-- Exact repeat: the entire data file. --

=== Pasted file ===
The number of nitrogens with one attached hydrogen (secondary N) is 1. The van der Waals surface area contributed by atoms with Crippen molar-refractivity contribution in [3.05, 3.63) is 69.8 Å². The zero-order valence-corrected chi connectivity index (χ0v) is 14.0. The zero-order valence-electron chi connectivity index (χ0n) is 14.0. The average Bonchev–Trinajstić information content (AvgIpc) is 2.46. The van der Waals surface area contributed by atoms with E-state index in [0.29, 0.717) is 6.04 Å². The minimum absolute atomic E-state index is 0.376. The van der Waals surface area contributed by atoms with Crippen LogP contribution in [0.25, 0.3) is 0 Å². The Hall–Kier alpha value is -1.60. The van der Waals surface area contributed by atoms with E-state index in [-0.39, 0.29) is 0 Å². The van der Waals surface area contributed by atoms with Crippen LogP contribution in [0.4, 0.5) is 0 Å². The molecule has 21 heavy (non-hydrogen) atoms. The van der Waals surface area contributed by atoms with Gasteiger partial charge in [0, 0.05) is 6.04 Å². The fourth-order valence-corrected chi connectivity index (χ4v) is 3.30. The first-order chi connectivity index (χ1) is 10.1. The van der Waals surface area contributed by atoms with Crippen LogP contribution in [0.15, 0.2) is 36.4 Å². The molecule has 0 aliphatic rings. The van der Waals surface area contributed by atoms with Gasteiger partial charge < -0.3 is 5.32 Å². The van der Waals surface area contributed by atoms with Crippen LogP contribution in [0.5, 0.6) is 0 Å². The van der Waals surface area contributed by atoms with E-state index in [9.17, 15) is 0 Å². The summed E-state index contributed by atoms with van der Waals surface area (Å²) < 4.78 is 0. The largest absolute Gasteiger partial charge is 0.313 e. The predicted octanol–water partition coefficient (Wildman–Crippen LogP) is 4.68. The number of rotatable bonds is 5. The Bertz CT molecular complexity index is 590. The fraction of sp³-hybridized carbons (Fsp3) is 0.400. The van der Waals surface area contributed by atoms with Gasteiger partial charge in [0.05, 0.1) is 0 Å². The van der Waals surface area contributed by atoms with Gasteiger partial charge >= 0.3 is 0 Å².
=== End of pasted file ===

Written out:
The number of nitrogens with one attached hydrogen (secondary N) is 1. The van der Waals surface area contributed by atoms with Crippen molar-refractivity contribution in [3.05, 3.63) is 69.8 Å². The zero-order valence-corrected chi connectivity index (χ0v) is 14.0. The zero-order valence-electron chi connectivity index (χ0n) is 14.0. The average Bonchev–Trinajstić information content (AvgIpc) is 2.46. The van der Waals surface area contributed by atoms with E-state index in [0.29, 0.717) is 6.04 Å². The minimum absolute atomic E-state index is 0.376. The van der Waals surface area contributed by atoms with Crippen LogP contribution in [0.25, 0.3) is 0 Å². The Hall–Kier alpha value is -1.60. The van der Waals surface area contributed by atoms with E-state index in [-0.39, 0.29) is 0 Å². The van der Waals surface area contributed by atoms with Crippen LogP contribution in [0.4, 0.5) is 0 Å². The molecule has 21 heavy (non-hydrogen) atoms. The van der Waals surface area contributed by atoms with Gasteiger partial charge in [0, 0.05) is 6.04 Å². The fourth-order valence-corrected chi connectivity index (χ4v) is 3.30. The first-order chi connectivity index (χ1) is 10.1. The van der Waals surface area contributed by atoms with Crippen LogP contribution in [0.15, 0.2) is 36.4 Å². The molecule has 0 aliphatic rings. The van der Waals surface area contributed by atoms with Gasteiger partial charge < -0.3 is 5.32 Å². The van der Waals surface area contributed by atoms with Crippen LogP contribution in [0.5, 0.6) is 0 Å². The van der Waals surface area contributed by atoms with E-state index in [9.17, 15) is 0 Å². The summed E-state index contributed by atoms with van der Waals surface area (Å²) < 4.78 is 0. The largest absolute Gasteiger partial charge is 0.313 e. The predicted octanol–water partition coefficient (Wildman–Crippen LogP) is 4.68. The number of rotatable bonds is 5. The Bertz CT molecular complexity index is 590. The fraction of sp³-hybridized carbons (Fsp3) is 0.400. The van der Waals surface area contributed by atoms with Gasteiger partial charge in [0.05, 0.1) is 0 Å². The van der Waals surface area contributed by atoms with Gasteiger partial charge >= 0.3 is 0 Å².